At the film's conclusion, Wiebe beats Mitchell's score to gain a new Donkey Kong record on tape to claim both the live and taped records.

On July 26, 2007, in celebration of the film's release and the 25th anniversary of Mitchell's first record-setting performance, Mitchell again played in public and retook the Donkey Kong record with a score of 1,050,200.

Notable scores



Honors

On January 14, 1984, he was selected as one of the 1983 "Video Game Players of the Year" by Twin Galaxies and the U.S. National Video Game Team.

On September 17, 1999, he was proclaimed the "Video Game Player of the Century" while at the 1999 Tokyo Game Show. In a ceremony on the Namco stage, company founder Masaya Nakamura presented Mitchell with an award commemorating the first "perfect" game on Pac-Man.

On November 24, 1999, he offered US$100,000 to the first person who could get through Pac-Man's "split-screen level".

On June 21, 2006, MTV selected Mitchell one of "The 10 Most Influential Video Gamers Of All Time."

Mitchell placed eighth in the Microsoft Xbox 360 Pac-Man World Championships on June 4, 2007.

In 2008 Mitchell became the first video game player to be honored with a Topps Allen & Ginter trading card.

References

  1. Billy Mitchell high scores, care of Twin Galaxies
  2. village voice > film > Tracking Shots: The King of Kong: A Fistful of Quarters by Robert Wilonsky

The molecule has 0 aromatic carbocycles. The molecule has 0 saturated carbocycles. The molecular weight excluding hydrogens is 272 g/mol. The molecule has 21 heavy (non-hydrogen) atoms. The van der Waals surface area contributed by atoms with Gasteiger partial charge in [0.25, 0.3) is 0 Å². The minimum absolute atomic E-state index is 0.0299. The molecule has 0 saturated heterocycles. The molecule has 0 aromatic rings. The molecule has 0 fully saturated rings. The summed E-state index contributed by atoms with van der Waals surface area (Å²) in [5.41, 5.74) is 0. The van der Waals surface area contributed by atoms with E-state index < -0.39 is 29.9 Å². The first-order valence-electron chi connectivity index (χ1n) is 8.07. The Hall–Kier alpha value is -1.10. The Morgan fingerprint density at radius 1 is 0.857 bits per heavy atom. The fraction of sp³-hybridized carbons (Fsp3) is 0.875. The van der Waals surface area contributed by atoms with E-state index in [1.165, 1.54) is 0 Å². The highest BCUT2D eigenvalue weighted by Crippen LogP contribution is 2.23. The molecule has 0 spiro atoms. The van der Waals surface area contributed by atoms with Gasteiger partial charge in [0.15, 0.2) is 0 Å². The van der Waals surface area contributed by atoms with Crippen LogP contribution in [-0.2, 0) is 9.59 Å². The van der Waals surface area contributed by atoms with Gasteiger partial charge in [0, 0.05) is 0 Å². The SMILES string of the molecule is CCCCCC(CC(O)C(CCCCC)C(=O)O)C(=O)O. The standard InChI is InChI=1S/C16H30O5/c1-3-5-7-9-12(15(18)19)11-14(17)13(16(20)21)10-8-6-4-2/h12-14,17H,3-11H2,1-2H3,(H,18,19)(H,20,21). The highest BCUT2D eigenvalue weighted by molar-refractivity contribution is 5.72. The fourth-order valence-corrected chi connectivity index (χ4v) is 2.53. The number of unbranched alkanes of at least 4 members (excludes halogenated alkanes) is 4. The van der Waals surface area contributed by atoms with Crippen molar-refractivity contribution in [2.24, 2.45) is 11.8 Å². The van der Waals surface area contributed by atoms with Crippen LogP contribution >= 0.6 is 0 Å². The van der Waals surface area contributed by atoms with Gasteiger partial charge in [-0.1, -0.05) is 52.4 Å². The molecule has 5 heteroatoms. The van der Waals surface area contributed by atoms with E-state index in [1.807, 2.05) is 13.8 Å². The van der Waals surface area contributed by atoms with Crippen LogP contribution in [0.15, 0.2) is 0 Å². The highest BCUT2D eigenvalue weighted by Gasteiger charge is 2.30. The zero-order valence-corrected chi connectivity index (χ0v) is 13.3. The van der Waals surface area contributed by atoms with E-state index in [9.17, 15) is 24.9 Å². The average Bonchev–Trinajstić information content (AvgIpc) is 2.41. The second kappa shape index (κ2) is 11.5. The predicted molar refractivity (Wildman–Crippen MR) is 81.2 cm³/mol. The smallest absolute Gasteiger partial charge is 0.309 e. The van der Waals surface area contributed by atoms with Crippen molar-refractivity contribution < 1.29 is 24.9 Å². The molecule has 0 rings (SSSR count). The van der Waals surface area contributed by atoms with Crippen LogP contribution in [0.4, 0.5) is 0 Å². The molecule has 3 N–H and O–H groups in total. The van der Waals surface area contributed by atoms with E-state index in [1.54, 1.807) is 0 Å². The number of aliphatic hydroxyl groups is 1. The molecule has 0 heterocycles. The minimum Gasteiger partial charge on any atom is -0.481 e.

3. Oxford American (no date): "The Perfect Man: How Billy Mitchell became a video-game superstar and achieved Pac-Man bliss", by David Ramsey
  4. Billy Mitchell interview - Onion AV Club
  5. http://www.thetanooki.com/2008/01/29/billy-mitchell-the-man-behind-the-mullet/
  6. "Killing Bill: King of Kong's Nemesis Talks Back"
  7. "Man Shatters Donkey Kong World Record Exactly 25 Years After First Setting It in 1982"
  8. "Man Shatters Donkey Kong World Record Exactly 25 Years After First Setting It in 1982"
  9. "Twin Galaxies' Coronation Day Crowns Video's Best of '83"
  10. Billy Mitchell Offers $100,000 for solving Pac-Man "Split-Screen"
  11. selects Billy Mitchell one of "The 10 Most Influential Video Gamers Of All Time"
  12. Joystiq.com (June 7, 2007): "Chasing pellets: Pac-Man tries to make history again". by James Ransom-Wiley
  13. (July, 2008): "Chris Olds' Sportstuff". by Chris Olds